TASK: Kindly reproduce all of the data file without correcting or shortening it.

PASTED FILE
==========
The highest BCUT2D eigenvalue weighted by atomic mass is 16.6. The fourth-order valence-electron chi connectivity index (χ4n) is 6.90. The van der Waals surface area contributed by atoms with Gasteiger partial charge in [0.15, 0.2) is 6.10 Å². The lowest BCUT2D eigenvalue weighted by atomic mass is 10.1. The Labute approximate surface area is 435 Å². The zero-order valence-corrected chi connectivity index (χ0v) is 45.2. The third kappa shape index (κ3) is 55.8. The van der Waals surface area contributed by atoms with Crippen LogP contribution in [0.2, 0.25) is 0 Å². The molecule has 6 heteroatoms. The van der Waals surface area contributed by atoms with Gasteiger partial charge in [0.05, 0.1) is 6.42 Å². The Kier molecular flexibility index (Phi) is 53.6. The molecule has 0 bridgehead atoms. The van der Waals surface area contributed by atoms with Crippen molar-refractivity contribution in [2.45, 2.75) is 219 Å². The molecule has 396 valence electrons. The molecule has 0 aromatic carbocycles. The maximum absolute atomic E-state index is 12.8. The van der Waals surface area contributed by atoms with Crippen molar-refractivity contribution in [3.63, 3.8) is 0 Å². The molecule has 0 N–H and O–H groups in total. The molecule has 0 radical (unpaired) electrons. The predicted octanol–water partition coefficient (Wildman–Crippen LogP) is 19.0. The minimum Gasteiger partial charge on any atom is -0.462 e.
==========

The highest BCUT2D eigenvalue weighted by atomic mass is 16.6. The fourth-order valence-electron chi connectivity index (χ4n) is 6.90. The van der Waals surface area contributed by atoms with Gasteiger partial charge in [0.15, 0.2) is 6.10 Å². The lowest BCUT2D eigenvalue weighted by atomic mass is 10.1. The Labute approximate surface area is 435 Å². The zero-order valence-corrected chi connectivity index (χ0v) is 45.2. The third kappa shape index (κ3) is 55.8. The van der Waals surface area contributed by atoms with Crippen LogP contribution in [0.2, 0.25) is 0 Å². The molecule has 6 heteroatoms. The van der Waals surface area contributed by atoms with Gasteiger partial charge in [0.05, 0.1) is 6.42 Å². The Kier molecular flexibility index (Phi) is 53.6. The molecule has 0 bridgehead atoms. The van der Waals surface area contributed by atoms with Crippen molar-refractivity contribution in [2.45, 2.75) is 219 Å². The molecule has 396 valence electrons. The molecule has 0 aromatic carbocycles. The maximum absolute atomic E-state index is 12.8. The van der Waals surface area contributed by atoms with Crippen molar-refractivity contribution in [3.63, 3.8) is 0 Å². The molecule has 0 N–H and O–H groups in total. The molecule has 0 radical (unpaired) electrons. The predicted octanol–water partition coefficient (Wildman–Crippen LogP) is 19.0. The minimum Gasteiger partial charge on any atom is -0.462 e.